Kazakhstan's president announced a raft of reforms for this energy-rich, authoritarian state Friday, ranging from having more direct local and regional elections to imposing the use of the Latin alphabet for the Kazakh language.
But 72-year-old Nursultan Nazarbayev gave no indication that he would step down as president any time soon, despite two decades of heavy-handed power.
Under Nazarbayev, Kazakhstan's government has faced sustained international criticism for cracking down on popular dissent, limiting media freedoms and being too slow to reform politically. Still, as speculation mounts over his plans for succession, Nazarbayev's administration has tried to forge a historic legacy to endure after his rule. Friday's wide-ranging address appeared to be part of that effort.
Nazarbayev said more than 2,500 local and regional postings — such as village and town mayors, and heads of rural districts — would be elected starting next year. That means more than 90 percent of mayors at all levels will be elected, he said. No local administration heads are currently elected.
The elections are part of a broader attempt to foster democratic standards in this vast Central Asian nation of 17 million, Nazarbayev said, even as he insisted the country would not be rushed into reforms before the economic conditions were right.
"Every step of our political reforms is closely tied to our level of economic development," he said.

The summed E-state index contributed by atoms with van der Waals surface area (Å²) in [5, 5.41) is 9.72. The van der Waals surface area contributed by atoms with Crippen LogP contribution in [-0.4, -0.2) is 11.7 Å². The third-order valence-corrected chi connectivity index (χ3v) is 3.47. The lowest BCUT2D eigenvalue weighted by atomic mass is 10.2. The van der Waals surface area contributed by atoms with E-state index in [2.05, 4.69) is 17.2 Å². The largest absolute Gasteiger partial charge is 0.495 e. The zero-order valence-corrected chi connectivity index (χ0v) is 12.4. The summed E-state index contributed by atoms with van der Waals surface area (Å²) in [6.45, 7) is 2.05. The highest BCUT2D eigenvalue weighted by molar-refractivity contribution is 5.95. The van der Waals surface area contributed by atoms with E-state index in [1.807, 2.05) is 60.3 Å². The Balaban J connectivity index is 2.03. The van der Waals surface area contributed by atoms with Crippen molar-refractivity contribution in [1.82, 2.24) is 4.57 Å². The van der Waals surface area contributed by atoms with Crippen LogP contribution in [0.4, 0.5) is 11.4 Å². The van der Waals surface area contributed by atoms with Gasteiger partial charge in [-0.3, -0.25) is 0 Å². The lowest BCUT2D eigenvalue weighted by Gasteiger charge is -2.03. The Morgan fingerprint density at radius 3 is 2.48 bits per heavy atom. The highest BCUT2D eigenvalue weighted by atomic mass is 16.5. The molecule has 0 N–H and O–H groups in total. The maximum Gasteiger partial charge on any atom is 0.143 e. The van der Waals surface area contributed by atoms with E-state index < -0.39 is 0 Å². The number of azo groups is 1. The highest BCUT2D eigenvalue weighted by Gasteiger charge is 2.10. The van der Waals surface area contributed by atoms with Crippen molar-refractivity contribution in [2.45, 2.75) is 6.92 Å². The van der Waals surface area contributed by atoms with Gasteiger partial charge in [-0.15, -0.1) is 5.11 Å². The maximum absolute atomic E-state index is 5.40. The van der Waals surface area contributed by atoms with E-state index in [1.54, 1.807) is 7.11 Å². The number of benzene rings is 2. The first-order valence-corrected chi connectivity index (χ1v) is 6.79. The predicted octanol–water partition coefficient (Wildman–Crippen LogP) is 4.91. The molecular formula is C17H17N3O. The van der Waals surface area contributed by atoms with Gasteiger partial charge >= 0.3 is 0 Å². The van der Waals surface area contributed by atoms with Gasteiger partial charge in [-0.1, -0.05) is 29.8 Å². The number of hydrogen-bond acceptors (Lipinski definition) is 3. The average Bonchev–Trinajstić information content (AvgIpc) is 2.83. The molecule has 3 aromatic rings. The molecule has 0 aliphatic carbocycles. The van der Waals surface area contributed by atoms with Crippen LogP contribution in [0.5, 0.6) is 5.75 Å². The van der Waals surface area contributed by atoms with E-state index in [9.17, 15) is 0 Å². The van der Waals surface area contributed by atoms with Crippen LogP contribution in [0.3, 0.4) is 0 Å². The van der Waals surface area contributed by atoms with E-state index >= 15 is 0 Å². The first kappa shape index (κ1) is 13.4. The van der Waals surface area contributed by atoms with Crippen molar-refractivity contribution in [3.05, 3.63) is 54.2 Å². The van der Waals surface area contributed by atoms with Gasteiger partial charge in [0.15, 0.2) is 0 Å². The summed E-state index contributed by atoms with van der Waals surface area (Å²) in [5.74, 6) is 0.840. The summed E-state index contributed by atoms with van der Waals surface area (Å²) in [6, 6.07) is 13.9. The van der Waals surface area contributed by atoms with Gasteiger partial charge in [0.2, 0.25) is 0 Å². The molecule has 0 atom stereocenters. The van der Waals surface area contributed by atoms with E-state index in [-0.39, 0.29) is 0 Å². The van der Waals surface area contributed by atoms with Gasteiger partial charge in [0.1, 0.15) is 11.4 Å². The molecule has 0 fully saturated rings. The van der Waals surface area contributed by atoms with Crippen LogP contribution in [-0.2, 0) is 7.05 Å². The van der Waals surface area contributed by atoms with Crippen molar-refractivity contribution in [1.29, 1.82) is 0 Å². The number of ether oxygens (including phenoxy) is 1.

The bulk of Friday's speech was aimed at cataloging achievements in the ex-Soviet nation during Nazarbayev's tenure. The president said Kazakhstan, which borders China and Russia, has to date attracted $160 billion in foreign investment. Much of that has gone toward developing the country's abundant energy and mineral resources.
As he laid out a strategy for the country up till 2050, the president called for improving the tax system, creating better conditions for business and urging support for the welfare system. But he also went beyond economics, delving into cultural and social issues.
In what may prove an especially controversial announcement, Nazarbayev said the Latin alphabet would be adopted for the Kazakh language by 2025 in place of the Russian-style Cyrillic alphabet currently in use.
"This will enable our children to better understand English, the Internet and it will reinforce our desire to modernize the Kazakh language," he said.
By the same year, 95 percent of Kazakhstan's citizens should have learned to speak in Kazakh, he said. Although Kazakh is the official state language, many people speak Russian instead.
The president warned against allowing ethnic tension to fester in a nation defined by its diversity. Kazakhstan's occupation by the Russian Empire and the Soviet policy of mass deportations turned the Kazakhs into a minority within their own territory.
Nazarbayev has strenuously resisted Kazakh nationalist strains, seeing them as a source of possible instability. "If we want to see our country as a strong and powerful state, we should not rock the boat that would destroy peace and order, which are fragile," he said in Friday's address.
The rise of hardline Islam also has created anxiety in Kazakhstan, not least due to a string of Islamist-inspired terrorist attacks over the past two years. Nazarbayev proposed adopting legislation to hinder religious radicalism.
"The secular nature of our state is an important condition of the successful development of Kazakhstan," he said.
That call, however, could concern advocates of religious freedom, who say already adopted Kazakh laws place undue restrictions on minority faiths.